September 03, 2021
Cancer surgeon and researcher: My pre-cancer diagnosis gave me a new perspective
BY Jennifer Wargo, M.D.
As a cancer surgeon and researcher, I’ve poured my heart and soul into making a difference for patients over the past 20 years. Recently, though, the tables were turned, and I found myself facing a major health crisis and potential cancer diagnosis myself.
Thanks to my amazing MD Anderson colleagues, I’m healthy again, with a fresh perspective, passion for life and whole new level of commitment to ending cancer.
Gynecologic cancer symptoms were a wake-up call to prioritize my health
In spring 2021, I considered myself a healthy 51-year-old mother to three adorable young kids, melanoma surgical oncologist, principal investigator of my own research lab, co-leader of the Melanoma Moon Shot® and director of MD Anderson’s Program for Innovative Microbiome and Translational Research.
When I first started to have heavy uterine bleeding, I chalked it up to menopause. As it got worse, I knew I couldn’t ignore it any longer. I knew my symptoms could be a sign of cancer, and I was terrified.
My mother had been diagnosed with pancreatic cancer 15 years earlier, after presenting with non-specific symptoms. She lost her life to cancer within just a few months of her diagnosis. I was worried that I’d neglected my own health. I had prioritized my family and patients over my own health over the past several years.
Thankfully, my good friend and colleague Shannon Westin, M.D., a gynecologic oncologist at MD Anderson, was able to help.
My fear as a first-time patient
When my endometrial biopsy in MD Anderson’s Undiagnosed Gynecology Clinic showed abnormal results, Dr. Westin recommend a dilation and curettage (D&C) biopsy in the operating room. As a cancer surgeon, the thought of a trip to the OR was a bit daunting to me, but Dr. Westin put my mind at ease by assembling an outstanding team of providers.
And though I sailed smoothly through the procedure, the pathology results showed complex atypical endometrial hyperplasia. This is a precancerous condition that carries up to a 40% risk of invasive cancer in the remaining endometrium, which lines the uterus. Endometrial cancer is one of the most common cancers in women. It’s increasingly being diagnosed in women of younger ages.
Based on this risk, my care team and I made the decision to return to the OR a few weeks later for a total hysterectomy. I had seen firsthand the devastating impact that cancer can cause for my patients and their families, as well as the impact that it had on my own family during my mother’s battle with cancer. So, I was overwhelmed with the possible outcomes that this diagnosis could have on my own family, my patients and all of those whose lives I touch.
I used the weeks before surgery to prepare for the worst, while hoping for the best. I’m profoundly thankful to my friends within and outside of the MD Anderson community who stepped up to help me prepare for being out for several weeks by providing meals, covering my clinic schedule, keeping my research projects running, and – most importantly – listening to me and talking me down when needed.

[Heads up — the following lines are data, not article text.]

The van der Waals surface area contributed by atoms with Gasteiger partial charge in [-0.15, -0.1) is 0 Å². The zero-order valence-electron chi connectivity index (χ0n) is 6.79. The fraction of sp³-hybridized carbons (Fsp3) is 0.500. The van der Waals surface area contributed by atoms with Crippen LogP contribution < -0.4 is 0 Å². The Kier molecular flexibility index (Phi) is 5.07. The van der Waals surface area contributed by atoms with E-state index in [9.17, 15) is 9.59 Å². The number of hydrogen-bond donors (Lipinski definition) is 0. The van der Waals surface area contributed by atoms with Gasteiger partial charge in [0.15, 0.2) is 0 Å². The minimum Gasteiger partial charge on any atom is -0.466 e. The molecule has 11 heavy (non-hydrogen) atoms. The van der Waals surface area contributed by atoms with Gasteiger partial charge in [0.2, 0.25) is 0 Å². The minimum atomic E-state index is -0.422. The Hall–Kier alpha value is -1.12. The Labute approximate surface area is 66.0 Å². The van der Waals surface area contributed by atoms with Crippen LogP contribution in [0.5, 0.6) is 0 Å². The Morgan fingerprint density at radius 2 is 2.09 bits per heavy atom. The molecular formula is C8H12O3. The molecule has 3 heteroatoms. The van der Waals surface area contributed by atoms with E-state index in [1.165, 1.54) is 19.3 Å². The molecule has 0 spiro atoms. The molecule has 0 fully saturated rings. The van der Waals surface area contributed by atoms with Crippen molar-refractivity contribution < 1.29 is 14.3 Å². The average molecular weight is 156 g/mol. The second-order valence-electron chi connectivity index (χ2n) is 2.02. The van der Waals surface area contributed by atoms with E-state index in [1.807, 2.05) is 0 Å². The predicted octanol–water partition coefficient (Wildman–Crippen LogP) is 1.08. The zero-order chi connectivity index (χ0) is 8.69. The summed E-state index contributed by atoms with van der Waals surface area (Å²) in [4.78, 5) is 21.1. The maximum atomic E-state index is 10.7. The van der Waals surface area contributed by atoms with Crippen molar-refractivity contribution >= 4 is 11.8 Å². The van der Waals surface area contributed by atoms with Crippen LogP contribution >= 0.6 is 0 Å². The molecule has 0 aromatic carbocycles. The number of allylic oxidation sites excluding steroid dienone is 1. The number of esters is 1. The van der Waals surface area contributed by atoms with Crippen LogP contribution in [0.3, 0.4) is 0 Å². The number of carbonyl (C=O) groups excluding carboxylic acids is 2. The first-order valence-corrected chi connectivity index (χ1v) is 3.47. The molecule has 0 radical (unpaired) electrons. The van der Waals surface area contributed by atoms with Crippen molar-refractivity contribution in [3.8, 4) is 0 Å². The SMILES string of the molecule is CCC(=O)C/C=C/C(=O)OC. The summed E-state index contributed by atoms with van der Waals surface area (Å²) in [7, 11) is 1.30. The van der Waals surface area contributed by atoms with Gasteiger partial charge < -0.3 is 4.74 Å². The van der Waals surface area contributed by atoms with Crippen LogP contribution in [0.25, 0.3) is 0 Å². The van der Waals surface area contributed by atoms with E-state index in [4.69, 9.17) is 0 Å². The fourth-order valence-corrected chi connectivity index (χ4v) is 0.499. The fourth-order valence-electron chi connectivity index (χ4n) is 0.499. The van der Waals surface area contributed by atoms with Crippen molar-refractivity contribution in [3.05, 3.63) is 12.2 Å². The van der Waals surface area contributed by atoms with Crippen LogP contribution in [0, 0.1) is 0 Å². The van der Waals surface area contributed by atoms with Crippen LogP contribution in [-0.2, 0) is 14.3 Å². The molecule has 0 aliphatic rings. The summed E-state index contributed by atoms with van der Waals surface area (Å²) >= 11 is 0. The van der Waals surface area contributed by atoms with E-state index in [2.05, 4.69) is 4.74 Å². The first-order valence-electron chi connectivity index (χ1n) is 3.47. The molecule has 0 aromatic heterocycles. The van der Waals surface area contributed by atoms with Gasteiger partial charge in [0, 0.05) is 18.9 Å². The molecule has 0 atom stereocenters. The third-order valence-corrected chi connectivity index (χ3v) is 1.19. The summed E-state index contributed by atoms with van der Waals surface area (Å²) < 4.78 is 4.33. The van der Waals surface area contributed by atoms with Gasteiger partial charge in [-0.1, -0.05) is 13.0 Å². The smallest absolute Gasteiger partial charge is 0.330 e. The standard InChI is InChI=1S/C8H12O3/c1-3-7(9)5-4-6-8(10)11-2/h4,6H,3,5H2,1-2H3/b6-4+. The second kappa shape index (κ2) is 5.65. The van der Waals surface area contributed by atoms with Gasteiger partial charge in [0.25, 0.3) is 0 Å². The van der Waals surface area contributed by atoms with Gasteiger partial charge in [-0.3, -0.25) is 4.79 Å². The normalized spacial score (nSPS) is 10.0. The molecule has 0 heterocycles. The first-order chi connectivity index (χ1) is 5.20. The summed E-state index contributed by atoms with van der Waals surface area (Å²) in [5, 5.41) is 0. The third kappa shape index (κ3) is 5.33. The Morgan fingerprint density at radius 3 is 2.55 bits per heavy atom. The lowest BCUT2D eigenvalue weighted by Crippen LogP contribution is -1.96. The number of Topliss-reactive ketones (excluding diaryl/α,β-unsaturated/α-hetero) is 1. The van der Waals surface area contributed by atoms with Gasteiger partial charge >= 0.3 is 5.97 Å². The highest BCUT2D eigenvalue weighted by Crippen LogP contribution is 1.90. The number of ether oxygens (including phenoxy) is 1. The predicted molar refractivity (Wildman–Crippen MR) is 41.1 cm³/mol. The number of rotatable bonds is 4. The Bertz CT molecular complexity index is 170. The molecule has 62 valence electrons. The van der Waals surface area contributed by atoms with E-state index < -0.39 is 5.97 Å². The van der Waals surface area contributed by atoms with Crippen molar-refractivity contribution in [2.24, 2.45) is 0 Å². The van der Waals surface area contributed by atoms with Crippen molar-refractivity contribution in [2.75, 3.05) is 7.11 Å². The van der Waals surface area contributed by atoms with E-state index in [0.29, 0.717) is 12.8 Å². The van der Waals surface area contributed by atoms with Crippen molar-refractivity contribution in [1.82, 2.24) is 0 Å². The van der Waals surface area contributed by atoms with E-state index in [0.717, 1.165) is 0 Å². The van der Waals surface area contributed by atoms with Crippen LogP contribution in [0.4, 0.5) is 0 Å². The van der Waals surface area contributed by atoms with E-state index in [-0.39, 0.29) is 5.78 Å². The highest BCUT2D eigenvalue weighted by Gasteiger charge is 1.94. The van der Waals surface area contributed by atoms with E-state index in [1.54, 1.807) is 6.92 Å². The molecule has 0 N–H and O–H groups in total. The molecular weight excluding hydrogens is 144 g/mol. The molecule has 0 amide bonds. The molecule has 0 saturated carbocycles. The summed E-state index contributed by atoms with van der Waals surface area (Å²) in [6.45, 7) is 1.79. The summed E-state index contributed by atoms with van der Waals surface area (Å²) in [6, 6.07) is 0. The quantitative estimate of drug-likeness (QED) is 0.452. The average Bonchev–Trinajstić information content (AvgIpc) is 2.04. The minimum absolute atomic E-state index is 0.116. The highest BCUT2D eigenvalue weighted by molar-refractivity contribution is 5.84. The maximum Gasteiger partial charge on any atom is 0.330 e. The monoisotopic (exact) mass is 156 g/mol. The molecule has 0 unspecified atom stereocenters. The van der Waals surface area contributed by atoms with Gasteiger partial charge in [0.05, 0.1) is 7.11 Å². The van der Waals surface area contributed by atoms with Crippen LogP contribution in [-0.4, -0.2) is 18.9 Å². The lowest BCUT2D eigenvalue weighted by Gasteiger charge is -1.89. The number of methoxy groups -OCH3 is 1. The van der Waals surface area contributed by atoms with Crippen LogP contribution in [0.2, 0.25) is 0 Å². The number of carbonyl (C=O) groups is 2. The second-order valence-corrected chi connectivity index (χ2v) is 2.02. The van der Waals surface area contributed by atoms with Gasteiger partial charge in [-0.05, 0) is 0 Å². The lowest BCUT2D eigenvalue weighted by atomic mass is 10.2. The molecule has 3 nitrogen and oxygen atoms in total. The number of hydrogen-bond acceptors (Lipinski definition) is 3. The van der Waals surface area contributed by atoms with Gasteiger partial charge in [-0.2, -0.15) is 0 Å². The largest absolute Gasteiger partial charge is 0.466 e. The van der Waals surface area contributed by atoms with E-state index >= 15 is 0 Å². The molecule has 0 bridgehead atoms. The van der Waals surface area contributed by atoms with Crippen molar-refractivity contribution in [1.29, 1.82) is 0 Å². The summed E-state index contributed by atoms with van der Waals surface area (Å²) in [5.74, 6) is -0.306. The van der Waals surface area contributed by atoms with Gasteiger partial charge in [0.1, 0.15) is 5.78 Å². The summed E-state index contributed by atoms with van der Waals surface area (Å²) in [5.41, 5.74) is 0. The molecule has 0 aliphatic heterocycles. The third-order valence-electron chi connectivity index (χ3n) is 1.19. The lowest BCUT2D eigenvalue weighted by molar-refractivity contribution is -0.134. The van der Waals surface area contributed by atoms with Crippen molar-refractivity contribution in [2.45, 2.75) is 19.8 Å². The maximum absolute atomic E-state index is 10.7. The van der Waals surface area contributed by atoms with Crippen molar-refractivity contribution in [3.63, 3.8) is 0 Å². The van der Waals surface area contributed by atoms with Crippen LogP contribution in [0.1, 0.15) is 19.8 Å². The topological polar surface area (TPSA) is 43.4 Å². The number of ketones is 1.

I am grateful that we caught the pre-cancerous cells early
In June 2021, I returned to the OR with my rock star team, with the addition of another outstanding gynecologic oncologist Pamela Soliman, M.D., and anesthesiologist Acsa (Mary) Zavala M.D. As a physician-scientist, I was deeply involved in the preoperative planning. It was important to me to contribute my tissue for research, including MD Anderson’s Pre-Cancer Atlas Project, which is working to prevent more cancers by building a better understanding of how the immune system contributes to the cancer development.
Thankfully, the pathology results from my hysterectomy found only pre-cancerous cells, with no evidence of invasive cancer. I could finally breathe a big sigh of relief that my condition was caught and treated before it turned into cancer.
Finding courage, compassion and a renewed commitment to cancer research and MD Anderson
Even though I’ve devoted my entire career to cancer care and research, being on the other side has opened my eyes in a new way to what an amazing place MD Anderson is. Every day I’m here is truly a gift. I’m dedicated to sharing my story to help raise awareness for gynecologic cancers, which lack the same level of awareness and funding that some other cancer types have.
I’m also expanding my research collaborations with my gynecologic oncology colleagues. One of the exciting things about working with MD Anderson’s Moon Shots Program® is that it encourages team science and working across cancer types. Much of my research focuses on melanoma, though I have the honor of working with many other investigators across MD Anderson to better understand how to treat, and ultimately prevent, other cancers. I have a wide variety of projects studying how different factors – everything from the microbiome to B cells to hormones – affect how well patients respond to treatment. I’ve learned that my colleagues have similar data for endometrial cancer, and now we’re working together to see if we can make more progress for more patients by learning from different cancer types at the same time.
I’m eternally grateful to everyone at MD Anderson who helped save my life. In relying on my friends and family for support, I’ve learned to embrace my own vulnerability. It’s made me more courageous and compassionate – and more committed than ever to Making Cancer History®.
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TopicsMelanoma Research Uterine Cancer
Every day I’m here is truly a gift.
Jennifer Wargo, M.D.
Physician & Researcher